Three Poems by Kathy Gilbert

These poems are dedicated to the memory of Luther Freeman, Jr.  (1944-2004)

The Most Integrated Room in the House

Tuscumbia, Alabama 1883

The girls are in the kitchen
Martha age six, Helen age three
playing with scraps from the pie crust
the  cook, Martha’s mother,  is making for dessert.
They knead dough balls to throw after they cut paper dolls
on the porch. Martha’s corkscrew braids and Helen’s blond curls touch.

The girls have sixty kitchen signs.
A language they cooked up between them.
                                            Double hands on the ground means let’s go
                                            hunt for guinea fowl eggs in the long grass.

Hosea Hudson & Birmingham Tankas

In school  ate his shirt-
calico waist grandma made -
nibbled on it, bit holes ;
hungry, didn’t learn to read.
sang Nearer My God To Thee 

Heard Camp Hill shoot out
with sharecropper union dead
Molded Stockham’s gray iron
Left seven shape note quartet
To organize plant workers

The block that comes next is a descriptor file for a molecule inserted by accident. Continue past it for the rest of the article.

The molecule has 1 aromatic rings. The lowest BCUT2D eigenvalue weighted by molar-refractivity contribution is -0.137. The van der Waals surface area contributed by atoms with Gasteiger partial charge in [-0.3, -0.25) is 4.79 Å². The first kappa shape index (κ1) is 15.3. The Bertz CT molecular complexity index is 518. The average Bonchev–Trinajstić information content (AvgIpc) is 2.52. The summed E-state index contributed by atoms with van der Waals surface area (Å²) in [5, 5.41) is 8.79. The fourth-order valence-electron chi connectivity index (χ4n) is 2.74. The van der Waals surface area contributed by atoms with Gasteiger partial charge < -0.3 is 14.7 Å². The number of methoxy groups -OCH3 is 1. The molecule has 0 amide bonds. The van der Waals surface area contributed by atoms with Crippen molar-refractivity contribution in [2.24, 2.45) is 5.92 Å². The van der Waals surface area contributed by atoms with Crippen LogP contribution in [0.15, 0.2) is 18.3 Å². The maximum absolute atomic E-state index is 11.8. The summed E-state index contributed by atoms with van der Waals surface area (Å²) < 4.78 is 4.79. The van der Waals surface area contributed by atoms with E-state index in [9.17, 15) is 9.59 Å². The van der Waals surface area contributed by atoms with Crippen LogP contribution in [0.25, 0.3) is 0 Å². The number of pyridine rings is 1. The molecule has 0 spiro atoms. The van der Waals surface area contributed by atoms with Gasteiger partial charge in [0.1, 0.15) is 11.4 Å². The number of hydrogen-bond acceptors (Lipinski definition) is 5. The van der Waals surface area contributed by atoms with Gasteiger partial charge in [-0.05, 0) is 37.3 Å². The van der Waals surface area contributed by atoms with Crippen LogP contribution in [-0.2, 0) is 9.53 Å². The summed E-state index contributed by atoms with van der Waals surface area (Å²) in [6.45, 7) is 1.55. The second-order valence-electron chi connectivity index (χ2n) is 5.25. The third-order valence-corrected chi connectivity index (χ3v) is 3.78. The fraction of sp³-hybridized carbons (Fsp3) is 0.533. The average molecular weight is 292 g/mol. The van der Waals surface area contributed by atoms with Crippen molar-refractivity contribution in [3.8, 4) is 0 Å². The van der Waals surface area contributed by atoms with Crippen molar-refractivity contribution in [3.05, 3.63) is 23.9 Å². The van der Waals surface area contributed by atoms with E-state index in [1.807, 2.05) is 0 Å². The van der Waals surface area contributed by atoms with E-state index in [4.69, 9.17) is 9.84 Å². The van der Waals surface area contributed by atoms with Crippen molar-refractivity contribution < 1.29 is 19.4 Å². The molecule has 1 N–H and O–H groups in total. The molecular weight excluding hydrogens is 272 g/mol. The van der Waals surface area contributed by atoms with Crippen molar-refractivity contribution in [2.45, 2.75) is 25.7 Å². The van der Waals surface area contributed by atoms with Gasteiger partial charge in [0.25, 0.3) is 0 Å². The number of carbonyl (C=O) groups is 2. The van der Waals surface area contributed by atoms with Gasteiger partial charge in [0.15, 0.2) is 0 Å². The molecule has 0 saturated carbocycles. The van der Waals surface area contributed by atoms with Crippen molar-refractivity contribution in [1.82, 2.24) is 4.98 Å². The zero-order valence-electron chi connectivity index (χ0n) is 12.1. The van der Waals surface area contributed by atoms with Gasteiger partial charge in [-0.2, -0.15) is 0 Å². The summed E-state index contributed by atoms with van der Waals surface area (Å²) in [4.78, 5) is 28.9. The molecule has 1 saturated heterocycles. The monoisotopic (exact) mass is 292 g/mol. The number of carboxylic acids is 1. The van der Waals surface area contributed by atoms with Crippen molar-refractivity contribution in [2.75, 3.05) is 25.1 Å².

Stagger system: rob you blind
Scottsboro Boys’ case
System clear-  Jim Crow, frame up
Lynching. Joined Party, kept date,

Like birthday, special.
Taught blacks, poor whites, how to read
Franchise  exercise.
Targeted unemployment,
War, as people’s enemy

Bull Connor’s umbrage
Forced Hosea’s exile
North for forty years.
Birmingham proclamation
His heroic odyssey.

The 3 Bs

Our first conversations were about steel
Me: Buffalo & Bethlehem
You: Birmingham & Bethlehem
                       The statue of Vulcan
                       Roman god of fire

Luther Sr.  ‘Buster’ had seven sons
                    You were  Jr. called Skip
You told me Buster was the best steel molder
                 In  Birmingham
( With the aside: ‘We called it Bombingham’)

That he was a little man who ate six sandwiches for lunch
In his spare time at the mill he made small cast iron skillets
              For you and your brothers to cook birds
                    He had you shoot with slingshots     

In Greek myth poor Pelops was cooked in a stew
         Demeter ate his shoulder she was   distracted unaware.
         Vulcan’s Greek counterpart fashioned a  prosthesis for the boy
                                 Pindar said that’s all a lie!
Greek gods are not barbarians  who eat their children
                                    They are like you and I 

Bethlehem spewed Buffalo’s sky orange at noon
Workers said it was hotter than hell
Where they made uranium rods for the A bomb
buried the residue in the Tonawandas after the war
Leukemic children were as common as those with the flu

                               What would Pindar say?

A former bus driver and bureaucrat, Kathy Gilbert is now a MFA student in poetry at San Francisco State University.